12.36We propose that the person who or group which is the owner of the land should be designated in the statute to be the cemetery manager, having responsibility for the management obligations. In this way, management responsibility will be clearly attributed on the basis of an ascertainable piece of legal information—ownership—rather than being dependent upon determining the type of burial land in question.
12.37However, the intention of this proposal is to provide certainty around cemetery obligations rather than to alter current effective systems of management. There are a large number of mainly smaller cemeteries that are currently operated by entities that do not also own the land. Many existing trustee cemeteries fall into this category. The land owner might be the Crown, the local authority or even a private land owner. That owner may never have considered itself responsible for the management of the cemetery. Therefore, the framework should provide an exception to the general rule, to cover such cemeteries that are currently operating effectively.
12.38The new statute should provide that the owner of cemetery land is the cemetery manager (and responsible for the cemetery obligations) except where, when this provision comes into force, the cemetery is being managed by a group of people who do not own the cemetery land and who are operating as community managers of the cemetery. “Community manager” in this exception should mean a person who:
Makes most of the day-to-day decisions in respect of a cemetery such as the provision of burial plots, maintenance of the grounds and the keeping of burial records, whether under a formal or de facto delegation from the cemetery owner.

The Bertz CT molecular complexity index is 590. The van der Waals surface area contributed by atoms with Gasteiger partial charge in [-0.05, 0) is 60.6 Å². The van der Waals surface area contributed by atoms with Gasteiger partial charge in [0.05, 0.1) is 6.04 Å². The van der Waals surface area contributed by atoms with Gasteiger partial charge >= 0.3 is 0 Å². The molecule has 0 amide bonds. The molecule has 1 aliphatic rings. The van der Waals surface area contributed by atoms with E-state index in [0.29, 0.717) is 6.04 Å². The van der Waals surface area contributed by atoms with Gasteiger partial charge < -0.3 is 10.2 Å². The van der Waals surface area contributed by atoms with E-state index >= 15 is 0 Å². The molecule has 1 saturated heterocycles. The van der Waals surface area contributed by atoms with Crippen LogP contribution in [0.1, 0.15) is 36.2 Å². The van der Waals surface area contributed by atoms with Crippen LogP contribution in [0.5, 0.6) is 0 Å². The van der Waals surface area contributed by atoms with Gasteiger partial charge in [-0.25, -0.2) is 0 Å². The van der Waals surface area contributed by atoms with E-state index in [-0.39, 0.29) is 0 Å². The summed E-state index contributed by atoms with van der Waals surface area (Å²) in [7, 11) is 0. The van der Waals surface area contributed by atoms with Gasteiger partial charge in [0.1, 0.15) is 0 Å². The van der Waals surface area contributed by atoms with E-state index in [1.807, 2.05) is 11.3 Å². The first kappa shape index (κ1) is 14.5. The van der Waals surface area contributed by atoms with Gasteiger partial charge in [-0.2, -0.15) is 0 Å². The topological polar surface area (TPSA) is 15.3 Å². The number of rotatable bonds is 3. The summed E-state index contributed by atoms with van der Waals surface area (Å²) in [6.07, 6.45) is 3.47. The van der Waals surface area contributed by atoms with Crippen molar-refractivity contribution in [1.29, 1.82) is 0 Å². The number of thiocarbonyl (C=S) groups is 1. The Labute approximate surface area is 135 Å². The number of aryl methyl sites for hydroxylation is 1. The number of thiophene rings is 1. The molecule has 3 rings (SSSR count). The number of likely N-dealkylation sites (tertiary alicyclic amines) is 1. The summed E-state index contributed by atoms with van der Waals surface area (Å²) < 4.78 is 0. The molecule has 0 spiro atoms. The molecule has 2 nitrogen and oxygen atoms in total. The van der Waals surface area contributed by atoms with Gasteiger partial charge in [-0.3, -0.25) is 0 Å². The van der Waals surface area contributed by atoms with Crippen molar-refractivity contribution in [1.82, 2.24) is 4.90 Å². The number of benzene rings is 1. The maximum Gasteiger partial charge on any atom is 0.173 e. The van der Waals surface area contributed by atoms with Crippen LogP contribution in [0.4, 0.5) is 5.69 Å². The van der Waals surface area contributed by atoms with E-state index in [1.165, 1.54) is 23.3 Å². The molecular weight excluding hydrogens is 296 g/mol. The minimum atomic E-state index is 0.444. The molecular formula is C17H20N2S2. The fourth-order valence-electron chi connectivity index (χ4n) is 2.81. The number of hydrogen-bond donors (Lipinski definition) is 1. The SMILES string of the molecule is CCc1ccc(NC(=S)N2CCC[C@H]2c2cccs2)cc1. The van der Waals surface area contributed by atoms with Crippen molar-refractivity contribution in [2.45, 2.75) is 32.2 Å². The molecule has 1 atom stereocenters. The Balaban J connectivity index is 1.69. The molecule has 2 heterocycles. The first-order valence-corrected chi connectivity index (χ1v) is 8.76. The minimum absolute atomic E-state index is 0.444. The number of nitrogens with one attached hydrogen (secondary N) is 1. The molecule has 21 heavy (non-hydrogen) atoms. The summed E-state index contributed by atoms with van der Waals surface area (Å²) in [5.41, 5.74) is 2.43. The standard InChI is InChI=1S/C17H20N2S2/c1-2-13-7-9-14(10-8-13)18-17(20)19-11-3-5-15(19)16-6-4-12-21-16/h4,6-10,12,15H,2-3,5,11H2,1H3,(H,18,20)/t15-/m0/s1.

12.39In those circumstances, the community manager should be deemed to be the cemetery manager under the new statute and subject to the new cemetery obligations.
12.40While there is an element of uncertainty retained in this exception (because it will not be possible to know in every case whether a cemetery is within the exception or not), there is a greater benefit in recognising effective current management arrangements.
12.41Under this proposal, in the vast majority of cases, the person who holds the cemetery obligations will be clear. It will be the person who is effectively managing the cemetery, or it will be the owner of the land. However, there are cemeteries where the owners of the land are also the managers, but the certificate of title has not been updated when previous owners or managers have changed or passed away. That presents a problem both in ascertaining who is responsible for the cemetery obligations and when the cemetery land needs to be dealt with by way of lease, mortgage or sale.
12.42In these circumstances, the new statute should provide a straightforward mechanism by which the District Land Registrar has the power to update the certificate of title on the application of the current cemetery manager. The application should include a statutory declaration setting out the history of the ownership of the cemetery land and the purpose of the application to amend the certificate of title. The District Land Registrar should have a power to update the certificate of title if satisfied that: